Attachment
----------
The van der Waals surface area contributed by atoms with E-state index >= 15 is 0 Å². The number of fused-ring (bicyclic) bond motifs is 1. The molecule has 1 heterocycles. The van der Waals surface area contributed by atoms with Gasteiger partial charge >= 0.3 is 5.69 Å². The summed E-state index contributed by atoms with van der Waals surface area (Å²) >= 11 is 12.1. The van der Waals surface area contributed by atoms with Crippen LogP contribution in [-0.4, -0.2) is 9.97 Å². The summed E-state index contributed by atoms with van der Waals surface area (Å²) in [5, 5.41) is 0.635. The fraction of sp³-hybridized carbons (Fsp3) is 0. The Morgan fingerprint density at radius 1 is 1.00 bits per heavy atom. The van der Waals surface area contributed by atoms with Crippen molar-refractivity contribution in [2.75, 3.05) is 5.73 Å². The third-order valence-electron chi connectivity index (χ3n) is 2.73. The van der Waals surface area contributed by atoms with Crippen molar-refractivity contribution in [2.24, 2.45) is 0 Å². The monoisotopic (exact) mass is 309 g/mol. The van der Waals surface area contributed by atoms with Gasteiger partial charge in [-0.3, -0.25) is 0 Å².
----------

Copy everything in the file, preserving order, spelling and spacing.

The van der Waals surface area contributed by atoms with E-state index >= 15 is 0 Å². The number of fused-ring (bicyclic) bond motifs is 1. The molecule has 1 heterocycles. The van der Waals surface area contributed by atoms with Gasteiger partial charge >= 0.3 is 5.69 Å². The summed E-state index contributed by atoms with van der Waals surface area (Å²) >= 11 is 12.1. The van der Waals surface area contributed by atoms with Crippen LogP contribution in [-0.4, -0.2) is 9.97 Å². The summed E-state index contributed by atoms with van der Waals surface area (Å²) in [5, 5.41) is 0.635. The fraction of sp³-hybridized carbons (Fsp3) is 0. The Morgan fingerprint density at radius 1 is 1.00 bits per heavy atom. The van der Waals surface area contributed by atoms with Crippen molar-refractivity contribution in [2.75, 3.05) is 5.73 Å². The third-order valence-electron chi connectivity index (χ3n) is 2.73. The van der Waals surface area contributed by atoms with Crippen molar-refractivity contribution in [2.24, 2.45) is 0 Å². The monoisotopic (exact) mass is 309 g/mol. The van der Waals surface area contributed by atoms with Gasteiger partial charge in [-0.3, -0.25) is 0 Å².